Online Ammo Retailer Sued Over Santa Fe High School Shooting

The shooting at Santa Fe High School in Texas may have drifted out of the limelight, but not for those involved. That’s understandable, though. After all, they were there. They have to deal with that trauma for the rest of their lives. They’re not forgetting anything.

However, a new lawsuit is likely to push the shooting back into the news once again.

It seems that someone has decided to sue the online ammo retailer that allegedly sold to the shooter.

An online ammunition retailer has now been named in a civil lawsuit filed over the May 2018 shooting rampage at Santa Fe High School. Attorneys representing those who were killed or injured during the shooting claim [killer’s name redacted] started buying ammunition online two weeks after the mass shooting in Parkland, Florida.

[The shooter] was 17 at the time of the shooting and federal law prohibited him from buying ammunition. According to the Gun Control Act, rifle and shotgun ammunition cannot be sold to anyone under 18 and other types of ammunition cannot be sold to anyone under 21.

The lawsuit claims Luckygunner.com sold [him] handgun and shotgun rounds without verifying his age.

“The 17-year old did not need to produce any identification or provide proof of age to complete the purchase, and his order was approved in two minutes,” the lawsuit reads.

Neither Texas nor federal law expressly requires retailers to check IDs prior to ammunition sales.

“Instead of designing a website that allowed them to verify the purchase age for every customer, the Luckygunner Defendants made a decision not to ask for proof of age unless the shipment was destined for a small handful of states where certain proof is expressly required by state law,” court documents read.

In other words, Lucky Gunner did nothing that was illegal. While yes, it’s illegal for those under certain ages to buy certain kinds of ammo, there’s no requirement for any ammo retailer to add extra steps in selling or delivering ammunition to anyone.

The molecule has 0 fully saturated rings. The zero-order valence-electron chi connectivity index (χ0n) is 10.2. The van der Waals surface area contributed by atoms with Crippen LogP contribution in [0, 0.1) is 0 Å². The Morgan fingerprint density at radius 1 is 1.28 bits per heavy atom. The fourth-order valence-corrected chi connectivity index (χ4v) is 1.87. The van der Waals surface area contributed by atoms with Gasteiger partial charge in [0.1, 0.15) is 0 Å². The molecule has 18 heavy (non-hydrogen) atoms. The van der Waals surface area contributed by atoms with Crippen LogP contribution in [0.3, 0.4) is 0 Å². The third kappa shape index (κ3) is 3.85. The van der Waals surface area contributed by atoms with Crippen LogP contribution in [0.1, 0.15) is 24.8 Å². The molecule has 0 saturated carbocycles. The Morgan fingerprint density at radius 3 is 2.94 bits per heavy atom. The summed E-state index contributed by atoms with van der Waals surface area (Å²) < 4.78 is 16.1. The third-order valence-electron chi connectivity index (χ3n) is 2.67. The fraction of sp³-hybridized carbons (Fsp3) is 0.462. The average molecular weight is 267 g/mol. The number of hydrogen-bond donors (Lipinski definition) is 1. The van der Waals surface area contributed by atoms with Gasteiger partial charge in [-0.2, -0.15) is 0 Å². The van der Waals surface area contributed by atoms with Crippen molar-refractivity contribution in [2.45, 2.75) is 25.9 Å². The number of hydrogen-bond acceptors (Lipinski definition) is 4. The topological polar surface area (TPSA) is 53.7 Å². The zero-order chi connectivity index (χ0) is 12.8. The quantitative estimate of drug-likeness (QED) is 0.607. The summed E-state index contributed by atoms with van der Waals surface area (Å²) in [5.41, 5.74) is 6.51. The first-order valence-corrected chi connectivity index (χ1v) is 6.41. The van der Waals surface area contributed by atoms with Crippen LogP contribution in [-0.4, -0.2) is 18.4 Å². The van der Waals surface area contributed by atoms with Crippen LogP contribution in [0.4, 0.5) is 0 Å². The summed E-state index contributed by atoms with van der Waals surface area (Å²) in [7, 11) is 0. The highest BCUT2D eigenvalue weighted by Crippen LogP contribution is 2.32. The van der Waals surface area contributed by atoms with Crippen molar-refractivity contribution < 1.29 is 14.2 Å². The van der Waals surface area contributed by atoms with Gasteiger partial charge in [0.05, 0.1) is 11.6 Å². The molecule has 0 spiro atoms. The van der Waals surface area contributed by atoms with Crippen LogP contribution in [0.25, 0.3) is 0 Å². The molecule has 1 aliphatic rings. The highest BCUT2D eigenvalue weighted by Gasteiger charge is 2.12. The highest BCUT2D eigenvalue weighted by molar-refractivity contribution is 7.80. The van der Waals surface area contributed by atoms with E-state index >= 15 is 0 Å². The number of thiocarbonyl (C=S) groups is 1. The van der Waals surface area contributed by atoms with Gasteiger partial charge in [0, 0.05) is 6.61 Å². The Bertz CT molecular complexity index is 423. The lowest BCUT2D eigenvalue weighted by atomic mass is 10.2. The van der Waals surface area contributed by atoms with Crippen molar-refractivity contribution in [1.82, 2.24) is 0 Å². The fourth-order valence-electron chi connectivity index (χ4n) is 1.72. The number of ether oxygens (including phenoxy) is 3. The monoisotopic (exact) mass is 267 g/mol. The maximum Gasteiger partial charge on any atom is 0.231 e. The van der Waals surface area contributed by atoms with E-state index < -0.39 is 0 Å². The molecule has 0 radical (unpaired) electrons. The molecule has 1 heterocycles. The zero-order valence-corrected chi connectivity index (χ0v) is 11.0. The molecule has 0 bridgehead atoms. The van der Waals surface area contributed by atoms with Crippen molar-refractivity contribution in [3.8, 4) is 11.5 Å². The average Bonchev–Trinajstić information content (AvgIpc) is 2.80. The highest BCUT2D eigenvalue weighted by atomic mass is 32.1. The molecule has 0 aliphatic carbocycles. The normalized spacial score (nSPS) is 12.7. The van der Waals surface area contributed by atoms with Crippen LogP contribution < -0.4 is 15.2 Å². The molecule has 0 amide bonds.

And that’s important because Lucky Gunner is covered under the Lawful Commerce in Arms Act. In essence, they’re protected because they did nothing illegal in the process of conducting business.

Had Lucky Gunner failed to comply with the law at it is written, that’s one thing. That isn’t what happened, though.

The parents are upset. I get that. I’d be upset as hell too. They even admit as much:

In a statement to KPRC 2, the mother of Christopher Stone, Rosie Stone, writes:

“Everybody who had a hand in our son’s murder, we will fight to hold each and every one of them accountable. Luckygunner should be shut down for the irresponsible handling of who’s buying these bullets. They sold to a minor, he was 17. Those bullets that they so carelessly handed over, killed our son. His irresponsible gun owner of a father supplied the guns and Luckygunner supplied the bullets. It’s a vicious cycle of how this killer pulled off this mass shooting. All he needed was a red carpet rollout. “

Unfortunately, they’re blaming everyone but the kid who actually did the shooting.

For the record, Lucky Gunner does require people to check that they’re over the age of 21, so it’s not like they’re ignoring the law here. As a result, Mrs. Stone is likely to find herself sorely disappointed when this goes to court.

A company not following steps you might think are better doesn’t make them complicit in mass murder. Lucky Gunner operated in compliance with ever legal requirement so far as we can tell. They’re not the villains here.

No, the villains are likely the attorneys who approached these parents just looking for someone to sue. They preyed on grieving parents just to fatten their own wallets. After all, they’re likely to get paid whether they win or lose.